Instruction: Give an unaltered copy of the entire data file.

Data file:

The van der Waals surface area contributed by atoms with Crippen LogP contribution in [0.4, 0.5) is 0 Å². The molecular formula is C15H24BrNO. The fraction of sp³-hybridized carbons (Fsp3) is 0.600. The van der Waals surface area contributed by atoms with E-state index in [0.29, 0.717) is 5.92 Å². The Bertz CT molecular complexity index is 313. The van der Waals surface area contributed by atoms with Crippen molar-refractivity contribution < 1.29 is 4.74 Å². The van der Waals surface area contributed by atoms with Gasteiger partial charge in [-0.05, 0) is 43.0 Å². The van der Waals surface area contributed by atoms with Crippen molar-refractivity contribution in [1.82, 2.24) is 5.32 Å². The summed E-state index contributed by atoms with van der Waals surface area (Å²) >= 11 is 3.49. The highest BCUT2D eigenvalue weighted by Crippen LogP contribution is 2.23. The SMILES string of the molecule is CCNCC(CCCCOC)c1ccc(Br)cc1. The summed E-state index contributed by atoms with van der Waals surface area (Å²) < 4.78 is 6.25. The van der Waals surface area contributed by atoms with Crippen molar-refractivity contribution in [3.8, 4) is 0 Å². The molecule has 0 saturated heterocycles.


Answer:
The van der Waals surface area contributed by atoms with Crippen LogP contribution in [0.4, 0.5) is 0 Å². The molecular formula is C15H24BrNO. The fraction of sp³-hybridized carbons (Fsp3) is 0.600. The van der Waals surface area contributed by atoms with E-state index in [0.29, 0.717) is 5.92 Å². The Bertz CT molecular complexity index is 313. The van der Waals surface area contributed by atoms with Crippen molar-refractivity contribution < 1.29 is 4.74 Å². The van der Waals surface area contributed by atoms with Gasteiger partial charge in [-0.05, 0) is 43.0 Å². The van der Waals surface area contributed by atoms with Crippen molar-refractivity contribution in [1.82, 2.24) is 5.32 Å². The summed E-state index contributed by atoms with van der Waals surface area (Å²) >= 11 is 3.49. The highest BCUT2D eigenvalue weighted by Crippen LogP contribution is 2.23. The SMILES string of the molecule is CCNCC(CCCCOC)c1ccc(Br)cc1. The summed E-state index contributed by atoms with van der Waals surface area (Å²) < 4.78 is 6.25. The van der Waals surface area contributed by atoms with Crippen molar-refractivity contribution in [3.8, 4) is 0 Å². The molecule has 0 saturated heterocycles.